It is now debatable if growing crops is a 'factory industry' or whether it is still relevant to look at it in the traditional way as horticulture or agriculture (animals are dealt with in another section)
There are two extreme examples of this:-
Agriculture in some desert regions tries to control every factor involving the plants. One can see the formation of a new attitude - that the earth is what the plants stand on, but it contributes little or nothing to the nourishment of the plant. All nutrients and water are brought to the plant by artificial means, and the earth can be covered with plastic to reduce water losses, and then largely ignored. (and this happens in temperate lands also)
Greenhouse crops. This attitude is already thriving in greenhouses, where the grower attempts to keep the environment hermetically sealed, so that light, water, nutrients and pests are entirely under the control of the growers. This must be economic, otherwise it would not be done !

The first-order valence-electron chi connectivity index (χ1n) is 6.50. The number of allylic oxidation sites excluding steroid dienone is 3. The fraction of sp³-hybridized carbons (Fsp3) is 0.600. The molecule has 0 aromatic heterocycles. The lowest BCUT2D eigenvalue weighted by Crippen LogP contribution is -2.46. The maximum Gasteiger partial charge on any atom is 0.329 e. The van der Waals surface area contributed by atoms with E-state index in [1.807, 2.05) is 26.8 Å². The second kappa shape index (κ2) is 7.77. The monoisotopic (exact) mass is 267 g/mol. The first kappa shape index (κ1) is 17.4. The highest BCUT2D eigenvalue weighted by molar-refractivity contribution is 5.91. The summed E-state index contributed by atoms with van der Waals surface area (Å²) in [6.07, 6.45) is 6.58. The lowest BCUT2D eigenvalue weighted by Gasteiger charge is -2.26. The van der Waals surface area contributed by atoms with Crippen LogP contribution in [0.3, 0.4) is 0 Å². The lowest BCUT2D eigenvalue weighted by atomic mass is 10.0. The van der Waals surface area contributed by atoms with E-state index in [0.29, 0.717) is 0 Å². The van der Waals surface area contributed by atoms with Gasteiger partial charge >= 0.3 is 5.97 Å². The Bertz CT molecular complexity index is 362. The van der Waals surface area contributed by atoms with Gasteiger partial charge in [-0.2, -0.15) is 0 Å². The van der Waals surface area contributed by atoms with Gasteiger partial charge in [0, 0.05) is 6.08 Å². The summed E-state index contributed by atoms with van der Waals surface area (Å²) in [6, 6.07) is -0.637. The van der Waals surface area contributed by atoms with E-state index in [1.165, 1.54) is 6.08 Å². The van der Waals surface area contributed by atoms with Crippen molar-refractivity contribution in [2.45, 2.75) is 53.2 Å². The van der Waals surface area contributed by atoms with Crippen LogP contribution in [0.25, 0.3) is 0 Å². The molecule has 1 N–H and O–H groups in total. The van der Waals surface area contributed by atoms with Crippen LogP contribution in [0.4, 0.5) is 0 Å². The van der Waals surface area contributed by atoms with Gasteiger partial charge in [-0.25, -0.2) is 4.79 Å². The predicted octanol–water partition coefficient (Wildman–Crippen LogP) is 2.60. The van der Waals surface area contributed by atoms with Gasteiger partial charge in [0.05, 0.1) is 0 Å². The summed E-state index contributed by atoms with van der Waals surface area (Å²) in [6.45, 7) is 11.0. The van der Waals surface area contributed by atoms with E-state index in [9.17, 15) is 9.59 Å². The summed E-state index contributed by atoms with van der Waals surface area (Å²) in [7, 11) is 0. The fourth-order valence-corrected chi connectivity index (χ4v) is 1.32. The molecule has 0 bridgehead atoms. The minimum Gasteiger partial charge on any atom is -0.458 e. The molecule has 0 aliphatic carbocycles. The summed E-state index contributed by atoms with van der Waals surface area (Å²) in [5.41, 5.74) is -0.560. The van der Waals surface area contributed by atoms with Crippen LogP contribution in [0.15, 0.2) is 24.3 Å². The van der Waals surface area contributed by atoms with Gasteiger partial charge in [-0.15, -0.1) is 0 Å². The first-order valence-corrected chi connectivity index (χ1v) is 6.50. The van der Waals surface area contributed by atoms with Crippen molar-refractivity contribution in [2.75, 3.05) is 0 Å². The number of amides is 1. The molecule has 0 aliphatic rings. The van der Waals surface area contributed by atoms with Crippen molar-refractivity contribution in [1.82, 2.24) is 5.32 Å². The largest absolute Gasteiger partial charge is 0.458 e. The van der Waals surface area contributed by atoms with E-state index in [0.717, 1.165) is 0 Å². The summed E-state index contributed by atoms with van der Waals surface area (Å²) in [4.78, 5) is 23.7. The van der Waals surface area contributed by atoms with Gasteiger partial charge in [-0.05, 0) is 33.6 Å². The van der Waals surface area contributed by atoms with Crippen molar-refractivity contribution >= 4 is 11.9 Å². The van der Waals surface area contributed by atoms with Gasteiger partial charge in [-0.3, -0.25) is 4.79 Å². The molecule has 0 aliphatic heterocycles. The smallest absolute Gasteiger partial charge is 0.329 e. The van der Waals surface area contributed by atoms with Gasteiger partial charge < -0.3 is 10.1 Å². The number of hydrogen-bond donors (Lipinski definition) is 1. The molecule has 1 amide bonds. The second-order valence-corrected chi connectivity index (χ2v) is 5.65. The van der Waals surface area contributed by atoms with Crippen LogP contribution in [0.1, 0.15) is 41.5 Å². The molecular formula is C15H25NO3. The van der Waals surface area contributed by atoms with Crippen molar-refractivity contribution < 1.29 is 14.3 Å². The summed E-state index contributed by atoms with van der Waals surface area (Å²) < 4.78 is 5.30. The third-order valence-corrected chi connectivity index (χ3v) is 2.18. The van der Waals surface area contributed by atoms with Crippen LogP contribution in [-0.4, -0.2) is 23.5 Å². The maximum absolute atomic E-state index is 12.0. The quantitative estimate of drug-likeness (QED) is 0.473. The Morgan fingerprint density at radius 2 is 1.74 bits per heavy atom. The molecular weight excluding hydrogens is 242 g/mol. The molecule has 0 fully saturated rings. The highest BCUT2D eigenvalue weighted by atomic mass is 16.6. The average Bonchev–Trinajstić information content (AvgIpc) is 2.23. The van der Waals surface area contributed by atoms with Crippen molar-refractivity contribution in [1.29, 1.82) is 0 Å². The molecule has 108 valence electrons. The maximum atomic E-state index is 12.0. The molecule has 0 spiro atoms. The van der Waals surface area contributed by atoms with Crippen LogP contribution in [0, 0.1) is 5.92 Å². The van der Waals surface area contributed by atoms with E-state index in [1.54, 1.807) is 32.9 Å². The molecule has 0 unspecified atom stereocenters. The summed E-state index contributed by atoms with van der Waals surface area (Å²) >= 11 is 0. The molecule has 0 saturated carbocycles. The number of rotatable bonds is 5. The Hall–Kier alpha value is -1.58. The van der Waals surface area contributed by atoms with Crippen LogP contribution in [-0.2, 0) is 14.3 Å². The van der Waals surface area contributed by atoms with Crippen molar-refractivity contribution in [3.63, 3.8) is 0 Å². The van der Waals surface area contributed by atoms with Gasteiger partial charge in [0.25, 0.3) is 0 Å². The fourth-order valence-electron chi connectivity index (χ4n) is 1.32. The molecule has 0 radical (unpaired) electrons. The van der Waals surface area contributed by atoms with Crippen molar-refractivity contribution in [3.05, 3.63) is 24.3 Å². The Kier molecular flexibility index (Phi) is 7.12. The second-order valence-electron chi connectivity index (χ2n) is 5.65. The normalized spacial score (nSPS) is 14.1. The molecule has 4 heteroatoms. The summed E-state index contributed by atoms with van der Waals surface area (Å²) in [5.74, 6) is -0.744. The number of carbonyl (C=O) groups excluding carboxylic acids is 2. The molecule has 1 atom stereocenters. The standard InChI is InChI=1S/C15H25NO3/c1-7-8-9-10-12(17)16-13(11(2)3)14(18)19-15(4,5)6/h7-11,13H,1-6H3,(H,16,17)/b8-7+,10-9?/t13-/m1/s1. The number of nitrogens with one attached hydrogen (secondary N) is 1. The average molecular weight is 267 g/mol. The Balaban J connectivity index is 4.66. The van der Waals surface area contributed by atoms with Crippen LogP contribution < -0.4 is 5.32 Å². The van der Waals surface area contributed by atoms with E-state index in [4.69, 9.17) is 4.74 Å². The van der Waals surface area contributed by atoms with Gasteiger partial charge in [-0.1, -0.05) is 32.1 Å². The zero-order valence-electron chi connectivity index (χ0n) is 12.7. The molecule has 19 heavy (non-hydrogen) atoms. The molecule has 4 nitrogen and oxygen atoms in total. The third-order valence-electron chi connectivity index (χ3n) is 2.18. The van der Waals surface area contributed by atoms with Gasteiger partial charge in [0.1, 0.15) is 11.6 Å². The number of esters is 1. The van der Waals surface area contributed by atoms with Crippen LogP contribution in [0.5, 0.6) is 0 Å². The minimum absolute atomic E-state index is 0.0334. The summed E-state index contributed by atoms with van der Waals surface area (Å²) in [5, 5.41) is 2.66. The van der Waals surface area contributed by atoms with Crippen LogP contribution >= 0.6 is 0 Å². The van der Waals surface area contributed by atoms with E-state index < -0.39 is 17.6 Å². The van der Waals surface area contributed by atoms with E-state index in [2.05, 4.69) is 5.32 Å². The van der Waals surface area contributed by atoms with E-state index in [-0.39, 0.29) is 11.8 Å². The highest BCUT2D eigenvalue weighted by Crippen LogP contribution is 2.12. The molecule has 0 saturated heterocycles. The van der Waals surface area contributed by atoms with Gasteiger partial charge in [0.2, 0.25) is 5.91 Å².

These systems obviously work, but, they treat the field or greenhouse as a closed system, and this is only partly valid. What happens to the residues from sprays, what happens if water if polluted and flows onto the next field ? It seems the growers treat it as a closed system when they want to, and an open system as far as pollutants are concerned.
There are reports that in the desert agriculture systems, there are severe build-ups of salinity which eventually makes this type of growing impossible if it is taken to an extreme.